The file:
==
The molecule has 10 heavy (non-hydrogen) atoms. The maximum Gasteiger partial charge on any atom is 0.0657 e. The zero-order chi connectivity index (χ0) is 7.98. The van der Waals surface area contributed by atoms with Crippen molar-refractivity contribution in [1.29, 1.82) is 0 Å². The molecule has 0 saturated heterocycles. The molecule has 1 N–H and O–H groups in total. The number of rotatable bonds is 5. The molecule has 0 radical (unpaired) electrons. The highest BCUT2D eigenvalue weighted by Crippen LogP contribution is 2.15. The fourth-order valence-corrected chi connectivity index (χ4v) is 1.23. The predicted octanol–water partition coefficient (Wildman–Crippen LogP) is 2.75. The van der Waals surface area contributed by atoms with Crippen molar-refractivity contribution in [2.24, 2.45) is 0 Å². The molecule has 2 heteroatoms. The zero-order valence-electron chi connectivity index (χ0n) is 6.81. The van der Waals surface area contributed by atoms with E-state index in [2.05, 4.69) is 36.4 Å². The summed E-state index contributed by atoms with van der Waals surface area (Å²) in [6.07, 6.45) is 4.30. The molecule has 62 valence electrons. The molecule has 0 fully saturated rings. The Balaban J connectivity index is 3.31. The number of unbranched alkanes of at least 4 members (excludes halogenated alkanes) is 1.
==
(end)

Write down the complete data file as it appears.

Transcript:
The molecule has 10 heavy (non-hydrogen) atoms. The maximum Gasteiger partial charge on any atom is 0.0657 e. The zero-order chi connectivity index (χ0) is 7.98. The van der Waals surface area contributed by atoms with Crippen molar-refractivity contribution in [1.29, 1.82) is 0 Å². The molecule has 0 saturated heterocycles. The molecule has 1 N–H and O–H groups in total. The number of rotatable bonds is 5. The molecule has 0 radical (unpaired) electrons. The highest BCUT2D eigenvalue weighted by Crippen LogP contribution is 2.15. The fourth-order valence-corrected chi connectivity index (χ4v) is 1.23. The predicted octanol–water partition coefficient (Wildman–Crippen LogP) is 2.75. The van der Waals surface area contributed by atoms with Crippen molar-refractivity contribution in [2.24, 2.45) is 0 Å². The molecule has 2 heteroatoms. The zero-order valence-electron chi connectivity index (χ0n) is 6.81. The van der Waals surface area contributed by atoms with E-state index in [2.05, 4.69) is 36.4 Å². The summed E-state index contributed by atoms with van der Waals surface area (Å²) in [6.07, 6.45) is 4.30. The molecule has 62 valence electrons. The molecule has 0 fully saturated rings. The Balaban J connectivity index is 3.31. The number of unbranched alkanes of at least 4 members (excludes halogenated alkanes) is 1.